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Big 12 football notebook: Oklahoma's Blake Bell improves decision making

by Jason Kersey Published: April 23, 2013

Asked Tuesday about junior quarterback Blake Bell's biggest improvement in spring football, Oklahoma coach Bob Stoops cited his decision making.

Stoops, speaking during the Big 12 spring football teleconference, said in OU's first padded practice of the spring, Bell ran hard to his left and threw a dangerous pass across to the other side of the field where it was intercepted.

“Hopefully he learned a valuable lesson even in that first practice that you can't be careless with the football,” Stoops said. “Since then he hasn't been. Since that day you haven't seen a mistake like that. They've all made them at different times through the spring but that was something that was noticeable, just being smart with the football is such a big deal.”

Bell is considered the favorite to take over for four-year starter Landry Jones, although sophomore Kendal Thompson and redshirt freshman Trevor Knight have pushed Bell through spring workouts.

“The important part for all of them will be the decision making, who can make the correct reads and decisions with taking care of the football and delivering it where it needs to be,” Stoops said.


Oklahoma State spring practice ended with a scrimmage clearly won by the defense, a positive sign for Glenn Spencer as he tries to implement a more aggressive attack in his first season as coordinator.

Some changes in approach were evident in that spring finale, such as defensive backs playing tighter in coverage and a renewed emphasis on the pass rush.

But Spencer gives the credit to veteran leadership, as the Cowboys have seven senior starters on that side of the football in end Tyler Johnson, tackle Calvin Barnett, linebackers Caleb Lavey and Shaun Lewis, safeties Daytawion Lowe and Shamiel Gary and cornerback Justin Gilbert.

“They've seen the speed of the game in the conference,” said Spencer, who filled in for an ill Cowboy head coach Mike Gundy on the conference call. “They know how to function. They know how to execute. Typically, guys like that that have played a lot, when something's going wrong, they know how to fix it. They know how to approach game day mentality. They know how to travel.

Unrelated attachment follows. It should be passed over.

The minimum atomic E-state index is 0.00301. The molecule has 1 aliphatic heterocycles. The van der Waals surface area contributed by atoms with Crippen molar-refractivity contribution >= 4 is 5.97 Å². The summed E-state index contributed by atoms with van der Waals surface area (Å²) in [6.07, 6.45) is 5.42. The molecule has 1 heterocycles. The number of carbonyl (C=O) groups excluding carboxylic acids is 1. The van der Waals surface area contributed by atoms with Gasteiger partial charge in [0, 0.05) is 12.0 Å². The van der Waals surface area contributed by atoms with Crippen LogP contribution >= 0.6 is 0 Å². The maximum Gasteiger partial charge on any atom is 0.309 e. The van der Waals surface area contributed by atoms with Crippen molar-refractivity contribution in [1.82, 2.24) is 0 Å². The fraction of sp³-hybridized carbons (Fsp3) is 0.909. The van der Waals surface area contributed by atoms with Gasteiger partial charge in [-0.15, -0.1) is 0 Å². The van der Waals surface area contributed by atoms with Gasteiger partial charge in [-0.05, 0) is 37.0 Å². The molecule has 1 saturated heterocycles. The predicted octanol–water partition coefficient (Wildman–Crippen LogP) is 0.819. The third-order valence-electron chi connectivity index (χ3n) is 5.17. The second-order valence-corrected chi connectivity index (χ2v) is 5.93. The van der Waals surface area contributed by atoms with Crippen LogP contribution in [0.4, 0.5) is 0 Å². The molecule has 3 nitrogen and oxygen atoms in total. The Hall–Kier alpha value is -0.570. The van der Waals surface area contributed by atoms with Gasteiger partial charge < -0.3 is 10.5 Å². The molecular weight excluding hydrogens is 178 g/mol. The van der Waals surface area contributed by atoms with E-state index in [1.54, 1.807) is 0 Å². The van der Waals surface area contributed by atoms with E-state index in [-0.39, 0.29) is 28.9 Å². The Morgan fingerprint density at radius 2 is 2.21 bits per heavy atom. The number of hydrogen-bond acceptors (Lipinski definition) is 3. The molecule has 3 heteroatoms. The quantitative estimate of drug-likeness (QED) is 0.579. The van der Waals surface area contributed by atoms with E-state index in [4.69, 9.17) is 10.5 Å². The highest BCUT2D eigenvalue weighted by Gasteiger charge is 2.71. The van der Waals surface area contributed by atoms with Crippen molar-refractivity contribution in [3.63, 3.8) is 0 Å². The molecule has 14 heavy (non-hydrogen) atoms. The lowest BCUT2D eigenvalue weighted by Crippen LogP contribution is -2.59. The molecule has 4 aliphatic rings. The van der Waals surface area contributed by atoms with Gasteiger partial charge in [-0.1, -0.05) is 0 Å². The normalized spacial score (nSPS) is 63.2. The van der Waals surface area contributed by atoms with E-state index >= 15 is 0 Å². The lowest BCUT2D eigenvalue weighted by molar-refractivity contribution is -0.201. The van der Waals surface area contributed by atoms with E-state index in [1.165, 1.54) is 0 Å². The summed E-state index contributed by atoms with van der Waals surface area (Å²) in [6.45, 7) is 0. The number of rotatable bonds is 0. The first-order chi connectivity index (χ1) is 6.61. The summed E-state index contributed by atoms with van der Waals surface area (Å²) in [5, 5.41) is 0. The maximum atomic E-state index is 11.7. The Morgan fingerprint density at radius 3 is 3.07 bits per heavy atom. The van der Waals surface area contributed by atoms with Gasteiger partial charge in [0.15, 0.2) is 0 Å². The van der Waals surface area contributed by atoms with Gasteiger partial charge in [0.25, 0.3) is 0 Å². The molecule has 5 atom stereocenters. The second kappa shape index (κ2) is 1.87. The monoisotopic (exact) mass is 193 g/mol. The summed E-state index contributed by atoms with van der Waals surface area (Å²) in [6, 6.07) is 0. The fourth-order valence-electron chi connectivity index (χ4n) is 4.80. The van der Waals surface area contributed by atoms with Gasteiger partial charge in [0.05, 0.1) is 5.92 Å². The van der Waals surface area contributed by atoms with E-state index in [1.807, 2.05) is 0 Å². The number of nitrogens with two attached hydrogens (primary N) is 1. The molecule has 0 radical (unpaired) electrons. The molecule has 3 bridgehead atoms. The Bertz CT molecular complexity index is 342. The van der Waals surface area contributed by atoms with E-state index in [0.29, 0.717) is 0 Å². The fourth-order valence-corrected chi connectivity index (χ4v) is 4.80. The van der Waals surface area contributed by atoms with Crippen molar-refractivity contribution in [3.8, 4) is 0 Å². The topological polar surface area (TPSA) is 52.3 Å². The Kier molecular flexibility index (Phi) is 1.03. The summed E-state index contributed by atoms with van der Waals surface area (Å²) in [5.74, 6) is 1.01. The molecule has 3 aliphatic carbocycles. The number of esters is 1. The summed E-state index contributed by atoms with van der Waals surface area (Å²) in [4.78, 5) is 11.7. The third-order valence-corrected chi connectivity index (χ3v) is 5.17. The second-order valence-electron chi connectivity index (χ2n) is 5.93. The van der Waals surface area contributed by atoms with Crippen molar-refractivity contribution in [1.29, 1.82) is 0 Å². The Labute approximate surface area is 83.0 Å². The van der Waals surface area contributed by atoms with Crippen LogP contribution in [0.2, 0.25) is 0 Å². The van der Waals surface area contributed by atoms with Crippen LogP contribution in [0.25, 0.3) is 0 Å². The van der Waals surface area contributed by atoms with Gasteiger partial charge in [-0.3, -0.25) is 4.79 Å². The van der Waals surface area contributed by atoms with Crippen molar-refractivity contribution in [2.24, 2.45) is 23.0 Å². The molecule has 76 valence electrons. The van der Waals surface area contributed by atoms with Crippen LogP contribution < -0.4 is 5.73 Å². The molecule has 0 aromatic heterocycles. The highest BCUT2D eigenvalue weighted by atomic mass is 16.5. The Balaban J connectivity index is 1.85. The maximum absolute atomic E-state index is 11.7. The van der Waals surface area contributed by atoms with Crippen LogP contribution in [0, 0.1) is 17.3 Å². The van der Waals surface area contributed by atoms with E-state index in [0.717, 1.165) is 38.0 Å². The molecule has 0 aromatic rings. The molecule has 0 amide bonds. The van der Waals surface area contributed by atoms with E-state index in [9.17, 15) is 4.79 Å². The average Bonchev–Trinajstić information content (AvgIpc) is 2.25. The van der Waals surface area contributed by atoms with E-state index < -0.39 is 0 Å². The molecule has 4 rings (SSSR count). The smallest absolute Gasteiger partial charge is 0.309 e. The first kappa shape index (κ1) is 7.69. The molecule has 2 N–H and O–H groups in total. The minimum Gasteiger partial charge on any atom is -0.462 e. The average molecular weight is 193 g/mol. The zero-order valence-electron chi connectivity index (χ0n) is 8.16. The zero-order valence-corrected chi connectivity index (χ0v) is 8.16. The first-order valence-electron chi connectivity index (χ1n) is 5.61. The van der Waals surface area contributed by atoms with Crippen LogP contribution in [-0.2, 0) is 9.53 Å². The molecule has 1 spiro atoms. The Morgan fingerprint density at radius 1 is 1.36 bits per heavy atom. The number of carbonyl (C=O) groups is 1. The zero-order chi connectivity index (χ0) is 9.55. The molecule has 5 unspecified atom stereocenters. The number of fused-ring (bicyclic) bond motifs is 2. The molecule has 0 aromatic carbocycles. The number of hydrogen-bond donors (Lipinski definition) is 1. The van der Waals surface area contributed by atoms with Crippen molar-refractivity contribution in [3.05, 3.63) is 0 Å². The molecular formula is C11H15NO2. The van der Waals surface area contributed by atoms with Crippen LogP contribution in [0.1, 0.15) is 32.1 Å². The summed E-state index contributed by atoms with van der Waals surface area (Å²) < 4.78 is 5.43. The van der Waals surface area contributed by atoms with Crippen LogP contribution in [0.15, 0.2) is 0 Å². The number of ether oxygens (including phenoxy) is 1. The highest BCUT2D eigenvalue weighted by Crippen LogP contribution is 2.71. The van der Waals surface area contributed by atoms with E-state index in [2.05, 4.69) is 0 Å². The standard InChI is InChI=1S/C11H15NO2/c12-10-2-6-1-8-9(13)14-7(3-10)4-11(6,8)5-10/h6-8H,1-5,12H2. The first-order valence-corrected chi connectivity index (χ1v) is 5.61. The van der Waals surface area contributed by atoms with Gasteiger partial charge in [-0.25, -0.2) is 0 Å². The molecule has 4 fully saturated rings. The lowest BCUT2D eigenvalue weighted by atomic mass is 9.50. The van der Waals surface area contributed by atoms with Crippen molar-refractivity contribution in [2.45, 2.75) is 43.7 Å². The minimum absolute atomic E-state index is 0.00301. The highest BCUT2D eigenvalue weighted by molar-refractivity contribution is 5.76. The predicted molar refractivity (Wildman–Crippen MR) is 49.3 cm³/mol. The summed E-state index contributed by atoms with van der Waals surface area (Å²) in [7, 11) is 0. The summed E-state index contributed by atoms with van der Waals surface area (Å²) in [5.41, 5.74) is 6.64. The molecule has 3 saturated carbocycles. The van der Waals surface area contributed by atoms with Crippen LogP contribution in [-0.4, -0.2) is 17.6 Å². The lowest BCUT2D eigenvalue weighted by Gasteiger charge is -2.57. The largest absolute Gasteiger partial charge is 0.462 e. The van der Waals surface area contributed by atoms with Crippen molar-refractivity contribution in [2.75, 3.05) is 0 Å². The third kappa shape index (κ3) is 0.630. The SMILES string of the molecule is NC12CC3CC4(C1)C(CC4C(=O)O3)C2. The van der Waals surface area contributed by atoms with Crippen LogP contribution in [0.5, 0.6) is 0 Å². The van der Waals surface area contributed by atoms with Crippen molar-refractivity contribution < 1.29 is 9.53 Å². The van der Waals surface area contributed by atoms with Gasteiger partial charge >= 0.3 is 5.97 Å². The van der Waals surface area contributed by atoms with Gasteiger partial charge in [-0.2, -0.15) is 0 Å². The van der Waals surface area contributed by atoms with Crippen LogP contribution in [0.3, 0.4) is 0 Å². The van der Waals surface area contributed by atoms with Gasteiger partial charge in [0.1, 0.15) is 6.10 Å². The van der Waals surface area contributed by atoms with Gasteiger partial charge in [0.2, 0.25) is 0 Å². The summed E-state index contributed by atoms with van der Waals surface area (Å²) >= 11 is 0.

“A lot of things (are) little things you don't think about, but they make a difference on game day and I've got some guys that have done that. That has nothing to do with me. Come on, now. It has nothing to do with me. I'm just stepping into a good situation with good senior leadership.”


In the three seasons since Texas appeared in the 2009-10 national championship game, the Longhorns are 22-17 overall. Coach Mack Brown said Tuesday, though, he's optimistic that 2013 will show marked improvement.

“We've still got some unanswered questions, but we have a chance because we're older at quarterback,” Brown said of veteran signal caller David Ash. “We're two-deep with experience at quarterback. We've got speed at wide receiver, and tailback. We've got an offensive line that's back for a third year in a row. We've got depth in our defensive line and secondary, and we've got five or six linebackers that can play.”

Brown, who led Texas to a national championship in 2005, said last year's Alamo Bowl win and 9-4 record showed progress, but that it still wasn't good enough.

“They understand that the last three years are not acceptable,” Brown said of his players. “They're not the standard that we've set forth for many, many years. They're not who we want to be. We want to go back and win conference championships, we want to get back in the mix for the national championship.”


TCU enters 2013 with two quarterbacks with starting experience, as Trevone Boykin stepped in when Casey Pachall left the team to seek treatment for substance abuse.

Coach Gary Patterson said he plans to name a starter sometime during fall camp. But the tight race is quite different from the situation the Horned Frogs had coming out of spring practice last year.

“When we left spring last year, we felt like that we could only play with one quarterback (Pachall),” Patterson said. “And obviously after four games, we couldn't play with him. Trevone grew up a lot during the season. I think he's far surpassed that enough to where that race at quarterback is very close.

“One beats with you with his arm, one beats you with his legs, and then how do both of them get better at the other part of it? Trevone really improved the throwing part of it.”


Kansas State coach Bill Snyder loses lots of key players from last season's Big 12 championship team, including quarterback and Heisman Trophy finalist Collin Klein.

But Snyder said the team's approach won't change despite its relative inexperience.

“The bottom line is, it's just a matter of doing the best you can every single day, finding ways to get better every day, working diligently on the entirety of our package, being able to combine what your personnel will allow us to do and what it will not allow us to do, and the old adage of being able to circumvent your weaknesses and play to your strengths,” Snyder said. “That hasn't changed in 20-some odd years.”

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by Jason Kersey
OU Sports Reporter
Jason Kersey became The Oklahoman's OU football beat writer in May 2012 after a year covering high school sports and OSU recruiting. Before joining the newspaper in November 2006 as a part-time results clerk, he covered high school football for...
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